Ohio Biographies

Thomas Wills

This venerable gentleman, one of the best known citizens of the village of Cheviot in this township, is of Irish lineage on both sides of his family. His paternal grandfather, James Wills, immigrated from Ireland to the new world about the year 1780, with a brother, and settled in eastern Pennsylvania for a time, but shortly afterwards removed to the present Fleming county, Kentucky, upon or near the site of Flemingsburgh. He was among the earliest pioneers to this part of the "dark and bloody ground," and was driven from his improvements by the marauding savages as many as three times, once being obliged to remain away for the period of two years. When preparing for flight, Mr. Wills was compelled to bring all his farming utensils in which there was iron, to prevent their falling into the hands of the Indians. He had many troubles with the redskins, and for a long period could hardly consider his life secure at any moment. James Wills is believed to have been a native of county Down, Ireland, so also was the maternal grandfather, George Dowler. He came to this country in 1790, and likewise located in eastern Pennsylvania, where he died some years afterwards. His son, George Dowler, jr., was a man of marked ability, and became a prominent minister in the Methodist Episcopal church. When his family removed westward, he was kept behind in Wheeling, through his mother's fear of the Indians, and grew to manhood in that place. After the death of the elder Dowler, his widow married James Grimes, of eastern Pennsylvania They removed to Hagerstown, in the same State, and remained there until 1795, when they came to Newtown, in Anderson township, Hamilton county, Ohio, being among the very first settlers of this region. Here Mr. Grimes spent the remainder of his days, in the peaceful pursuits of agriculture, and died about four years after his immigration.

Samuel, son of James, and father of Thomas Wills, was born at the pioneer home near Flemingsburgh, Kentucky. He learned the trade of a stone-mason, and became proficient in all branches of the business. About 1808 he went to Newtown, in search of work, and there met Miss Mary, daughter of James Grimes and Mrs. Dowler Grimes, aforesaid, whom he married the next year. He died in 1822, when Thomas was but seven years old. About two years afterwards Mrs. Wills was united in marriage to William Hatfield, a shoemaker at Newtown. Thomas was the third son of the previous union. Upon the remarriage of his mother, he lived with his grandmother three years, and then returned home, where he learned the trade of shoemaking with his stepfather, and followed it in the paternal shop until the age of seventeen, when he left Newtown. In 1839 he removed to Cheviot, in Green township. Nine years after he was married to Miss Eliza Richardson, by whom he has had seven children, of whom three are still living. He continued the boot and shoe business and remained at it as long as he was able to work. He was soon called, however, to the performance of public duties, in which he was more or less engaged all the rest of his life. When he settled in Cheviot that region was almost entirely isolated, and material for official service was rather scarce; he was hence, in a manner, forced into prominent positions which he would not voluntarily have asked or accepted. For twenty-nine years he was a justice of the peace in this township, retaining remarkable popularity, and commanding general approval by the integrity and impartiality of his decisions. For thirty-one years, the entire period of a generation of the human race, he was postmaster at Cheviot. In 1865 he was chosen by his fellow citizens to a yet more responsible position, as director of the county infirmary, and was thrice reelected, serving in all, three terms in that position, with entire acceptance to his associates of the board and to his constituents. He then declined further service, on account of increasing infirmities and disabilities; and has since declined to assume official duties. He died Sunday, February 27, 1881, in the sixty-sixth year of his age, leaving abundance of proof that the sunset of his life was as glorious and peaceful as had been the purity of his relations toward his fellow men.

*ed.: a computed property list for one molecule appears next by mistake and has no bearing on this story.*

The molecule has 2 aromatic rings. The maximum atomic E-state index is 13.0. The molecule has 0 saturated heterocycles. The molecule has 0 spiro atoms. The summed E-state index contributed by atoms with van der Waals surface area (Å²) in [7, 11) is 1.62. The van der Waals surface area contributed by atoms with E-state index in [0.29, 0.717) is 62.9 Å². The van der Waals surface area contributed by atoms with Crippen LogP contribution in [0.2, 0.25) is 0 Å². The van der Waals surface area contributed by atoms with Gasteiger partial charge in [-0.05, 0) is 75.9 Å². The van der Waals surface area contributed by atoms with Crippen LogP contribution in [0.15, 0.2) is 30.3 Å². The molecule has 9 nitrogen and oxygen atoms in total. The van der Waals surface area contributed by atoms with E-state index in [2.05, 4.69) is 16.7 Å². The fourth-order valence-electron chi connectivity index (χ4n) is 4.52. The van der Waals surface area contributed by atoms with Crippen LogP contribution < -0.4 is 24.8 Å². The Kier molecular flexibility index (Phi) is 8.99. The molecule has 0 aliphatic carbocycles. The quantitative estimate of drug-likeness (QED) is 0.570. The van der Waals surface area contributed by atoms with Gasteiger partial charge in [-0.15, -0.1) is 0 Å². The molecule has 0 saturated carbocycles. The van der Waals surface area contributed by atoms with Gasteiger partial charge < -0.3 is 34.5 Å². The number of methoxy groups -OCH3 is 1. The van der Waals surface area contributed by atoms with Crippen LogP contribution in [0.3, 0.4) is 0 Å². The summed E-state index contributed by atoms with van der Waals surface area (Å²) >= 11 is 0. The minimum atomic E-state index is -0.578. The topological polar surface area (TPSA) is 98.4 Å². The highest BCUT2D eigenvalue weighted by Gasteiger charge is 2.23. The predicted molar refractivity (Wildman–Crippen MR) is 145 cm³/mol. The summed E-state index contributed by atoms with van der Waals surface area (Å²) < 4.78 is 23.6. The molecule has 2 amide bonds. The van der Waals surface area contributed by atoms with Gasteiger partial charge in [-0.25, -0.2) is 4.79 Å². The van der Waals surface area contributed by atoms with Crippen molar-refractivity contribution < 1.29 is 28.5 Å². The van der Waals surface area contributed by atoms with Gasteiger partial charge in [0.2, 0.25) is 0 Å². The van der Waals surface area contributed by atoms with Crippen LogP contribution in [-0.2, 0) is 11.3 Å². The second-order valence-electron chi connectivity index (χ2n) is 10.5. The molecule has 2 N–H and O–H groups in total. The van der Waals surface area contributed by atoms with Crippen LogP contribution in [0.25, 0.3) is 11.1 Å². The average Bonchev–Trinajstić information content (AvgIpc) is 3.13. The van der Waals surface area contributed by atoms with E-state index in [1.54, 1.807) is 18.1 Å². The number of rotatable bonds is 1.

From History of Hamilton County, Ohio, Henry & Kate Ford, L. A. Williams & Co., Publishers, 1881